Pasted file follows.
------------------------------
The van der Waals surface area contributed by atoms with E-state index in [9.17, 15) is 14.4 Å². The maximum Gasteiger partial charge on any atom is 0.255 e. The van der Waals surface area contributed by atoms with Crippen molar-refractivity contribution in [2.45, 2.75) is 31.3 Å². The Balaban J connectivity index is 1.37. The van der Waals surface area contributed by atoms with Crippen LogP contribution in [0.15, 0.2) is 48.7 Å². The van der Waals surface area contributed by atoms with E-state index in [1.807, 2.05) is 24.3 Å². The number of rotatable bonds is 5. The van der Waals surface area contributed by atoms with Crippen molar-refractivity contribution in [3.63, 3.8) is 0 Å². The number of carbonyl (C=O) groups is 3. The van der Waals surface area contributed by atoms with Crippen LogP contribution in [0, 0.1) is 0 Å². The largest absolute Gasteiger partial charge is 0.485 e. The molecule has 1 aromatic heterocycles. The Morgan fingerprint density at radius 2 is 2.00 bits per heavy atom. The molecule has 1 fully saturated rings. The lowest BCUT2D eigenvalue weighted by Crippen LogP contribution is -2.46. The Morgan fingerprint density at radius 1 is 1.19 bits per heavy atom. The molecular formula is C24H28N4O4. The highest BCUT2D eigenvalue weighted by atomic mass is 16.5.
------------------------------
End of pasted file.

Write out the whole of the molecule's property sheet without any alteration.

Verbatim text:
The van der Waals surface area contributed by atoms with E-state index in [9.17, 15) is 14.4 Å². The maximum Gasteiger partial charge on any atom is 0.255 e. The van der Waals surface area contributed by atoms with Crippen molar-refractivity contribution in [2.45, 2.75) is 31.3 Å². The Balaban J connectivity index is 1.37. The van der Waals surface area contributed by atoms with Crippen LogP contribution in [0.15, 0.2) is 48.7 Å². The van der Waals surface area contributed by atoms with E-state index in [1.807, 2.05) is 24.3 Å². The number of rotatable bonds is 5. The van der Waals surface area contributed by atoms with Crippen molar-refractivity contribution in [3.63, 3.8) is 0 Å². The number of carbonyl (C=O) groups is 3. The van der Waals surface area contributed by atoms with Crippen LogP contribution in [0, 0.1) is 0 Å². The largest absolute Gasteiger partial charge is 0.485 e. The molecule has 1 aromatic heterocycles. The Morgan fingerprint density at radius 2 is 2.00 bits per heavy atom. The molecule has 1 fully saturated rings. The lowest BCUT2D eigenvalue weighted by Crippen LogP contribution is -2.46. The Morgan fingerprint density at radius 1 is 1.19 bits per heavy atom. The molecular formula is C24H28N4O4. The highest BCUT2D eigenvalue weighted by atomic mass is 16.5.